In addition to commonly described embedded systems based on small computers, a new class of miniature wireless devices called motes are quickly gaining popularity as the field of wireless sensor networking rises. Wireless sensor networking, WSN, makes use of miniaturization made possible by advanced IC design to couple full wireless subsystems to sophisticated sensor, enabling people and companies to measure a myriad of things in the physical world and act on this information through IT monitoring and control systems. These motes are completely self contained, and will typically run off a battery source for many years before the batteries need to be changed or charged.

Friday, May 1, 2009

Ecommerce

E-commerce (electronic commerce or EC) is the buying and selling of goods and services on the Internet, especially the World Wide Web. In practice, this term and a newer term, e-business, are often used interchangably. For online retail selling, the term e-tailing is sometimes used.

E-commerce can be divided into:

  • E-tailing or "virtual storefronts" on Web sites with online catalogs, sometimes gathered into a "virtual mall"
  • The gathering and use of demographic data through Web contacts
  • Electronic Data Interchange (EDI), the business-to-business exchange of data
  • e-mail and fax and their use as media for reaching prospects and established customers (for example, with newsletters)
  • Business-to-business buying and selling
  • The security of business transactions

Example of E-commerce


eBay Inc. is an American Internet company that manages eBay.com, an online auction and shopping website in which people and businesses buy and sell a broad variety goods and services worldwide. A majority of the sales take place through a set-time auction format, but subsequent methods include a substantial segment of listings in the "Buy It Now" category. In addition to its original U.S. website, eBay has established localized websites in thirty other countries. eBay Inc. also owns PayPal, Skype, StubHub, Kijiji, and other businesses.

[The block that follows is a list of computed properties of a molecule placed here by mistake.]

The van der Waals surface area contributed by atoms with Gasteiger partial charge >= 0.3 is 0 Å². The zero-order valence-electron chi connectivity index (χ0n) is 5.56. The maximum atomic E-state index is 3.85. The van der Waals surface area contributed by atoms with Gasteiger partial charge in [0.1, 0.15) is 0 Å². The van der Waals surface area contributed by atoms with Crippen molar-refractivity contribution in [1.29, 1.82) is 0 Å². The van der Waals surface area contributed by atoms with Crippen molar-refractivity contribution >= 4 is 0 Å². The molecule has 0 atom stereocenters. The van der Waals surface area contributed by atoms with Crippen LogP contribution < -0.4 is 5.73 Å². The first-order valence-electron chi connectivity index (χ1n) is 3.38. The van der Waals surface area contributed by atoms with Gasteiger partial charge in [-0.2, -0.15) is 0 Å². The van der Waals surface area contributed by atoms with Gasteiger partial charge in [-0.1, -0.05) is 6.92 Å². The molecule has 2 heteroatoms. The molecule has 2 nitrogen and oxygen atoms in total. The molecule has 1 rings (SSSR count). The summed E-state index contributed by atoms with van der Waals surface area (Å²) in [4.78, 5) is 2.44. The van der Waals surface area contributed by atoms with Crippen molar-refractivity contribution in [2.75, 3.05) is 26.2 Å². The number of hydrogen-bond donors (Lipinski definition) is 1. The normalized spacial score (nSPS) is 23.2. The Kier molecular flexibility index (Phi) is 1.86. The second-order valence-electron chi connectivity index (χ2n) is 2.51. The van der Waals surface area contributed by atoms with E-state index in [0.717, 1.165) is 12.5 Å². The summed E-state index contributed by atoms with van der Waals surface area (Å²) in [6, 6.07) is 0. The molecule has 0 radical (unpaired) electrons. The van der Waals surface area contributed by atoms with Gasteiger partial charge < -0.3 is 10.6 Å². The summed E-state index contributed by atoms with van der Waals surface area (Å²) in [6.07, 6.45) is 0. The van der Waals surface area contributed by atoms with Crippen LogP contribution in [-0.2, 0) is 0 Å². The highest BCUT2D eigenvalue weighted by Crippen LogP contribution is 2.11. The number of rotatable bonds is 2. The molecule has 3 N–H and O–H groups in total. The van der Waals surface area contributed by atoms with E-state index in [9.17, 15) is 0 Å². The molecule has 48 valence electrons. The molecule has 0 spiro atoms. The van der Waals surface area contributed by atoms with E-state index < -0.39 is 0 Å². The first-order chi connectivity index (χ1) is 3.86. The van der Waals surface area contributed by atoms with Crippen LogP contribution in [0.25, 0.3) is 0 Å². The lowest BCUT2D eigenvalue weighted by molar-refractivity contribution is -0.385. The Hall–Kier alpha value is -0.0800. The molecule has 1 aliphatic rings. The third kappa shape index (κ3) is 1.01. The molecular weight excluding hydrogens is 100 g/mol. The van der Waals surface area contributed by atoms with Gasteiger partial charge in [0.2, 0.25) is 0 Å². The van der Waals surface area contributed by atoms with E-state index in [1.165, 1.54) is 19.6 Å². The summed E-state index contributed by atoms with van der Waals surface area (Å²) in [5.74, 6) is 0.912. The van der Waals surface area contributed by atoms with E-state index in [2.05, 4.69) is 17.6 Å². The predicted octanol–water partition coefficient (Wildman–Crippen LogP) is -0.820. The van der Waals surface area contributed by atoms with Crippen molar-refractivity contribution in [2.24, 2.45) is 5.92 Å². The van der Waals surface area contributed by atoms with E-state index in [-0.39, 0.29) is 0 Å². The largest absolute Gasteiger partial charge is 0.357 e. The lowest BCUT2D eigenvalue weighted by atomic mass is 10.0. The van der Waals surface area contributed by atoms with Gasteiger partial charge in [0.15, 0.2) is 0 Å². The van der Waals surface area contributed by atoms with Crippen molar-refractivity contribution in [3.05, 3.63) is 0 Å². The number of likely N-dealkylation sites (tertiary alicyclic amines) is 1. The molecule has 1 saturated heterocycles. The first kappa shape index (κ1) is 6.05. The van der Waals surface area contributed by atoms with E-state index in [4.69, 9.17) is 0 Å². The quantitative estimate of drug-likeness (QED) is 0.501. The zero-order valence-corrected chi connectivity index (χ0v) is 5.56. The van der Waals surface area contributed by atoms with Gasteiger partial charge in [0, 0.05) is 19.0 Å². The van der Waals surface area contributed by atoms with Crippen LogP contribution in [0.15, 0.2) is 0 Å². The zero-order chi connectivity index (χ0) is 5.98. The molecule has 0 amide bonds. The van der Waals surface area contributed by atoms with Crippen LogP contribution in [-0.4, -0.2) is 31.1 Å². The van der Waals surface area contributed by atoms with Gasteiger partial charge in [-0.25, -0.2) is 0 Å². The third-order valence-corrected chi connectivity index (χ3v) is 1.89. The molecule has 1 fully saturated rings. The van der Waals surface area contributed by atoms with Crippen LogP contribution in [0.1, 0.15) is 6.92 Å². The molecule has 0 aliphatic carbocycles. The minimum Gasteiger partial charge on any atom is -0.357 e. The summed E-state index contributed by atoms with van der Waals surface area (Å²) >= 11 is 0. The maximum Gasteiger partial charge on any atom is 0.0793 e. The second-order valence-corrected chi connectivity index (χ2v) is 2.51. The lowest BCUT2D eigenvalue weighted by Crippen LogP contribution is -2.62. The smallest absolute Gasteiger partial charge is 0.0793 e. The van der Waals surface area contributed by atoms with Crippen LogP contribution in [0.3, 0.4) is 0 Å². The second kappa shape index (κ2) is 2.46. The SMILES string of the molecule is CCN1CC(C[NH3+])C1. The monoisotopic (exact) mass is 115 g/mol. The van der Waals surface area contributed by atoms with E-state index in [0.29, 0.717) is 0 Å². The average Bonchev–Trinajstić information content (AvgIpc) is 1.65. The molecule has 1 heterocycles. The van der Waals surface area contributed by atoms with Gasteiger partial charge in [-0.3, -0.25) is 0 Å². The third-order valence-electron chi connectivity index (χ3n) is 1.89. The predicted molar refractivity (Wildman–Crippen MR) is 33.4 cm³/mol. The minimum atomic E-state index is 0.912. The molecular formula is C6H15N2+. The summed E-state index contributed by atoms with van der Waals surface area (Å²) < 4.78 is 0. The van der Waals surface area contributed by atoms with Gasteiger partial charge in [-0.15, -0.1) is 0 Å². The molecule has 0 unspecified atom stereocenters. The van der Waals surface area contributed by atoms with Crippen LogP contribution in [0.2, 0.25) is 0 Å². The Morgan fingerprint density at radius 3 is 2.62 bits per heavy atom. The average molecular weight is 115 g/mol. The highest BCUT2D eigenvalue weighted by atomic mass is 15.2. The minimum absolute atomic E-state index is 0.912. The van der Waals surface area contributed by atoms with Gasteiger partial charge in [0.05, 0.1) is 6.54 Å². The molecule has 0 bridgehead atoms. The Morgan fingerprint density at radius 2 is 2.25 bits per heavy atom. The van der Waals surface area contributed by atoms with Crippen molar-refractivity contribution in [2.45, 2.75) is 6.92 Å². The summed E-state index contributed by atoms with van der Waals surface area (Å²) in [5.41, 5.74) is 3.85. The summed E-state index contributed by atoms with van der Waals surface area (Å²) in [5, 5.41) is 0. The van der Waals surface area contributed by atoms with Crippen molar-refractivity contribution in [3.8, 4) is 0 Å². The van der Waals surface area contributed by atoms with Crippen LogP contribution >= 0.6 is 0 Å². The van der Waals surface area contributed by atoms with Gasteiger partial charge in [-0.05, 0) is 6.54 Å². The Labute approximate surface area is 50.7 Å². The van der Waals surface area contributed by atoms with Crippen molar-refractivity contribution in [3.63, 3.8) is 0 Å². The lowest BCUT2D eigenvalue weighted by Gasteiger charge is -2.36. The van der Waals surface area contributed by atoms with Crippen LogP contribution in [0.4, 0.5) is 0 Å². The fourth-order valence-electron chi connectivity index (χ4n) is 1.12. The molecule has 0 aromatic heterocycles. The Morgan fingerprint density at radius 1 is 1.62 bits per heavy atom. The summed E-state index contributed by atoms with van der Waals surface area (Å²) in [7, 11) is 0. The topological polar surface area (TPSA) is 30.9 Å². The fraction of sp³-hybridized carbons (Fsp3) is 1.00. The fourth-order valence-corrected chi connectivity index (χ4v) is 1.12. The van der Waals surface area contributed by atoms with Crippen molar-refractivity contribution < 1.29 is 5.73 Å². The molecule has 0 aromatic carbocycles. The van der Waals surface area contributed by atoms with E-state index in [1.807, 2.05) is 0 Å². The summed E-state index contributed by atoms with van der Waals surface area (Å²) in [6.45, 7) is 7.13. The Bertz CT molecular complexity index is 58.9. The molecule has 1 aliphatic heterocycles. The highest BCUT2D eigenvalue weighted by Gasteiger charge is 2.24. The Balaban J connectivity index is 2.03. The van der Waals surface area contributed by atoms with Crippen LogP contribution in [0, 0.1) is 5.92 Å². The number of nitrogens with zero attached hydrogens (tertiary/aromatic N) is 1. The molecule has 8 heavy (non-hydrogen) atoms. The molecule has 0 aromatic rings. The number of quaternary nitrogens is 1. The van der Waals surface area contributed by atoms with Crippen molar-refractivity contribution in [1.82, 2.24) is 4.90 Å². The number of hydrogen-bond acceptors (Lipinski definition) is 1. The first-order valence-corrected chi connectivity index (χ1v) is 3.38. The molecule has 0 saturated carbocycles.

Thursday, April 30, 2009

ROBOT

A robot is a virtual or mechanical artificial agent. In practice, it is usually an electro-mechanical system which, by its appearance or movements, conveys a sense that it has intent or agency of its own. The word robot can refer to both physical robots and virtual software agents, but the latter are usually referred to as bots.There is no consensus on which machines qualify as robots, but there is general agreement among experts and the public that robots tend to do some or all of the following: move around, operate a mechanical limb, sense and manipulate their environment, and exhibit intelligent behavior, especially behavior which mimics humans or other animals.

Stories of artificial helpers and companions and attempts to create them have a long history but fully autonomous machines only appeared in the 20th century. The first digitally operated and programmable robot, the Unimate, was installed in 1961 to lift hot pieces of metal from a die casting machine and stack them. Today, commercial and industrial robots are in widespread use performing jobs more cheaply or with greater accuracy and reliability than humans. They are also employed for jobs which are too dirty, dangerous or dull to be suitable for humans. Robots are widely used in manufacturing, assembly and packing, transport, earth and space exploration, surgery, weaponry, laboratory research, and mass production of consumer and industrial goods.